I was multi-tasking searching the web for two topics, looking for GFCF recipes and looking for possible causes of Karston's abdominal pain.
From the GFCF recipe search, I ran across mention of a low oxalate diet (LOD) helping severe pediatric abdominal pain! Interesting! So I went looking for LOD and quickly got to the specific carbohydrate diet (SCD) (with recipes). Those might be worth trying, but it's so hard to get Karston to eat anything that I shudder to think about trying to get him to eat from an approved list. On the other hand, maybe tracking his diet for oxalates and carbs while tracking how he feels ...
I found this doctor, and he's not that far away either. Hmm, a specialist ... wouldn't be the first one, but we haven't gotten anywhere yet either.
I suspect either intestinal allergies (sadly, there's no test for these T-cell-mediated allergies, so you just have to associate symptoms with diet) or colitis. Since Cale was diagnosed with colitis and it can run in the family, I think it needs to be considered for Karston. Unfortunately, it looks like differential diagnosis is a current research topic, explaining why it's tough to get medical traction.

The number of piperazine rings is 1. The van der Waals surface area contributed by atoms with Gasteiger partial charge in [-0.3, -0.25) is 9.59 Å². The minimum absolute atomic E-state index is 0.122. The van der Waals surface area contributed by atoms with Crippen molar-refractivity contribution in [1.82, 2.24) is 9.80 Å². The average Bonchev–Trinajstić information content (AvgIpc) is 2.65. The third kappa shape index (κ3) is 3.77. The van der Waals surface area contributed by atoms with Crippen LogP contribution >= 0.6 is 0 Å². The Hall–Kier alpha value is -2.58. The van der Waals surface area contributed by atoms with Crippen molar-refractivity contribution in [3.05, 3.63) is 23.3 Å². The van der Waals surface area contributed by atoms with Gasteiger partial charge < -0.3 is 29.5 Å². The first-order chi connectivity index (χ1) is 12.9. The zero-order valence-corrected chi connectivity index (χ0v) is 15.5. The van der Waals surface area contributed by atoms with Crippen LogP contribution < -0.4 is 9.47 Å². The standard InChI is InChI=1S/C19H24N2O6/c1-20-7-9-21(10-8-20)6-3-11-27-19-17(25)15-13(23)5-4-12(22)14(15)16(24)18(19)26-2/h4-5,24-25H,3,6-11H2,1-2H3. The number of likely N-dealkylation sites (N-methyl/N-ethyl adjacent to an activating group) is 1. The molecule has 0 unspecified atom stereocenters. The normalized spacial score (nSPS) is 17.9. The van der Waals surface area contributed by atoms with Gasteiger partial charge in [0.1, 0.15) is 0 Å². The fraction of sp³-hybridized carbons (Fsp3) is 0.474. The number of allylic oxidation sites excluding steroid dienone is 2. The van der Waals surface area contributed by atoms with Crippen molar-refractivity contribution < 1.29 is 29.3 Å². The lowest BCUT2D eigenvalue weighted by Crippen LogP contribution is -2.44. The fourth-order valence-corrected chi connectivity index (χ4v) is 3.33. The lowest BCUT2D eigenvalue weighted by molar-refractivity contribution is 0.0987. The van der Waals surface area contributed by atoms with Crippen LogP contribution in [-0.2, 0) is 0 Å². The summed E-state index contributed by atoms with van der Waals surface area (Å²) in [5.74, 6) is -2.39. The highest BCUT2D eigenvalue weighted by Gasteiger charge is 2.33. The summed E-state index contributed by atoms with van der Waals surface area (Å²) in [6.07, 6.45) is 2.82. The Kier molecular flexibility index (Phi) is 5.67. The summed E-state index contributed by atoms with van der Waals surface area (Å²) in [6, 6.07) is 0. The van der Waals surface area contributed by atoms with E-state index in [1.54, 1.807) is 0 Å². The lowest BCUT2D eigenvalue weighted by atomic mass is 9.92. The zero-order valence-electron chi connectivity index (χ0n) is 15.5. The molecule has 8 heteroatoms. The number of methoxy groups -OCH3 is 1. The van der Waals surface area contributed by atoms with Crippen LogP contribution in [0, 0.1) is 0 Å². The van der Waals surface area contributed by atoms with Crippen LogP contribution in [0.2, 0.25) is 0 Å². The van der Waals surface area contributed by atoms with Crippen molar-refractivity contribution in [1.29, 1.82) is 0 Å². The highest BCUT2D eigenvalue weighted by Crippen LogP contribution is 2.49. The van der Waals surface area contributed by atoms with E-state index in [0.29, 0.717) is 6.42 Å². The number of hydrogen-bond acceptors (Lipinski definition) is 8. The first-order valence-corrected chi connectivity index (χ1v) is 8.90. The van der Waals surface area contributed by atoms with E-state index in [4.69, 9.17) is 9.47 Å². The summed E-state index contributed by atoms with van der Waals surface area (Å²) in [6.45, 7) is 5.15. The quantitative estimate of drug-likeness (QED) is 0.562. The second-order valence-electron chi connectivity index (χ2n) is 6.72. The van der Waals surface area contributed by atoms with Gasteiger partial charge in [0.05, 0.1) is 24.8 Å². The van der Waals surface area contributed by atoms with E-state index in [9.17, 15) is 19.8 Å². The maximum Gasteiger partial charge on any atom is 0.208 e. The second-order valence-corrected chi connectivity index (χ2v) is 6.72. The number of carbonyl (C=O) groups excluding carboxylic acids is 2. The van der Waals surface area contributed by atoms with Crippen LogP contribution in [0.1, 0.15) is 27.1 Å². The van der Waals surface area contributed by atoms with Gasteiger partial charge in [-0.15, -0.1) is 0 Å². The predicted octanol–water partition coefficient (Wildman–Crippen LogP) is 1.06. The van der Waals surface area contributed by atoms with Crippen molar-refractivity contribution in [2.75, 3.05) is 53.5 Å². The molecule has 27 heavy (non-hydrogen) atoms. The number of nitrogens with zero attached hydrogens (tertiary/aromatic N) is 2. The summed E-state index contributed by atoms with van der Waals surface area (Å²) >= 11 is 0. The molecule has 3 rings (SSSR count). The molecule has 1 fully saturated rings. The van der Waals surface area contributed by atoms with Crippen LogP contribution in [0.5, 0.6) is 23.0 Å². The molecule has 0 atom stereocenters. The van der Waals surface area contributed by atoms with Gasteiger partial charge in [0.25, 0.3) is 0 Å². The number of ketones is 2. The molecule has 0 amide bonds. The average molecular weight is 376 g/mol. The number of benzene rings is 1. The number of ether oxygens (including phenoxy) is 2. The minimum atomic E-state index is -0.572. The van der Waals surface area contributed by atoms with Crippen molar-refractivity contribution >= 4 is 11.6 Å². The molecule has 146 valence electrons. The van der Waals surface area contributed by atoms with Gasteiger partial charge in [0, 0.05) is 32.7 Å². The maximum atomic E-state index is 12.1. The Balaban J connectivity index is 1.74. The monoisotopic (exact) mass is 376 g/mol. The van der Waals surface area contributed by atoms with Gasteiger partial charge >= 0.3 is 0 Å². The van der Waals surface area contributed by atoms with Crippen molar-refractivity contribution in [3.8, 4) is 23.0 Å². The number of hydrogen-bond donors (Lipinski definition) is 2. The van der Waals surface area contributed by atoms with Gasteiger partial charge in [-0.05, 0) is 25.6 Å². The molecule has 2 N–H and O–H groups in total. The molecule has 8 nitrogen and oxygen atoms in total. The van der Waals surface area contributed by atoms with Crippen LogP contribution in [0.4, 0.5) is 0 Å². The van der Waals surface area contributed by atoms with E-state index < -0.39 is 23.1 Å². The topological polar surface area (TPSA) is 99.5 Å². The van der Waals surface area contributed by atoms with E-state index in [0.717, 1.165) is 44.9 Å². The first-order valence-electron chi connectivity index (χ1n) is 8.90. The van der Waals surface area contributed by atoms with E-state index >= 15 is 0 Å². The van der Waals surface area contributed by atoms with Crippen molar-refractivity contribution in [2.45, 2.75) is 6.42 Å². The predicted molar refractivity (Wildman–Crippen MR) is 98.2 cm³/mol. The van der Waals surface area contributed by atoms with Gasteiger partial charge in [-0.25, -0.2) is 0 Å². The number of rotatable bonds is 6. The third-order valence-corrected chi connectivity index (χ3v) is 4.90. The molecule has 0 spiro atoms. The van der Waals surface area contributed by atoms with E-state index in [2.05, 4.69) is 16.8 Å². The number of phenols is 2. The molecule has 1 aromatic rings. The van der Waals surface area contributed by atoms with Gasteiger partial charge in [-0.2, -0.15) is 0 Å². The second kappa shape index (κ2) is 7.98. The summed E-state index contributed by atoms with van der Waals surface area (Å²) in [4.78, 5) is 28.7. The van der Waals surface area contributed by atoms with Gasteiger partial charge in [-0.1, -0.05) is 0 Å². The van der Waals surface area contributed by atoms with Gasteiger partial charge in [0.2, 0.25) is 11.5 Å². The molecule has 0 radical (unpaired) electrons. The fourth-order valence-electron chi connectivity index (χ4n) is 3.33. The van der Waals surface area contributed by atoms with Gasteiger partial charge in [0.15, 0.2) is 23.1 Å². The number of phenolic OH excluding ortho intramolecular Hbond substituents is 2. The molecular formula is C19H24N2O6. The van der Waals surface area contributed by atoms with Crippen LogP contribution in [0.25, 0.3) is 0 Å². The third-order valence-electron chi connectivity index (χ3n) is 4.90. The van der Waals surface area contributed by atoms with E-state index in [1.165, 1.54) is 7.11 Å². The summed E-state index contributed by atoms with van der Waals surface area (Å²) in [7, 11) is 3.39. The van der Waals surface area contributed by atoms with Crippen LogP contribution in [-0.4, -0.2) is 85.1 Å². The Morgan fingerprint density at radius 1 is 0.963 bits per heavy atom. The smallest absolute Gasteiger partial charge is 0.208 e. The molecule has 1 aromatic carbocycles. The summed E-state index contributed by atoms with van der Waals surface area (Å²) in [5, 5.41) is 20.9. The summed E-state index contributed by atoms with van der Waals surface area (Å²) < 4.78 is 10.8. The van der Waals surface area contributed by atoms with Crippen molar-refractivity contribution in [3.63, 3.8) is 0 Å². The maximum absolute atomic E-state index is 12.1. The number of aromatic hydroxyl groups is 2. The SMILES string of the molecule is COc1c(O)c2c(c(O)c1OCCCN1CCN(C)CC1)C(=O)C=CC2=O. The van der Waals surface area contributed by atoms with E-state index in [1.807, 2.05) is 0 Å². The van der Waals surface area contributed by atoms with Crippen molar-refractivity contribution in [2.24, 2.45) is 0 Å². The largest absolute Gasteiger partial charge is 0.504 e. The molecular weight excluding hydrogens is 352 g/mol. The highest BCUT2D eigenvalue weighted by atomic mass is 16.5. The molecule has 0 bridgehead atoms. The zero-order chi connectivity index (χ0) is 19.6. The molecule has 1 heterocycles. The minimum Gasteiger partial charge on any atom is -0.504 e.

So, flipping through Pediatric Gastroenterology, I read up on Colitis and Short Stature. We already tested for Celiac Disease although he hadn't had any wheat that week (should be able test for any wheat in past six weeks, though). I read Cholecystitis, which is interesting since we were worried about possible bilirubin earlier this month (but we think it was artificial color from lollipops). I read Colic, linked to milk protein allergy, and found the differential diagnosis of soy protein intolerance interesting. However, colic weight gain is typical, which doesn't cover Karston falling off the weight charts at 6 months. I read about Crohn Disease (often considered with colitis) and other Malabsorption Syndromes. Protein Intolerance was interesting: "cow's milk proteins are most frequently implicated as a cause of food intolerance during infancy," "only a few of these [intolerances] have a clear allergic immunoglobulin E (IgE)–mediated pathogenesis" and "in children, GI symptoms are generally most common, with a frequency ranging from 50-80%, followed by cutaneous symptoms (20-40%), and respiratory symptoms (4-25%)." Constitutional Growth Delay mentions falling off the growth charts at 3-6 months of age, then resuming growth on the right slope but below the curve. Where have I seen that??? Silver-Russell Syndrome usually starts with low birthweight, which didn't happen. Oh, and your word of the day is borborygmus: tummy rumbles!; can be caused by "incomplete digestion of carbohydrate-containing foods including milk, gluten, fruits, vegetables, beans, legumes, and high-fiber whole grains."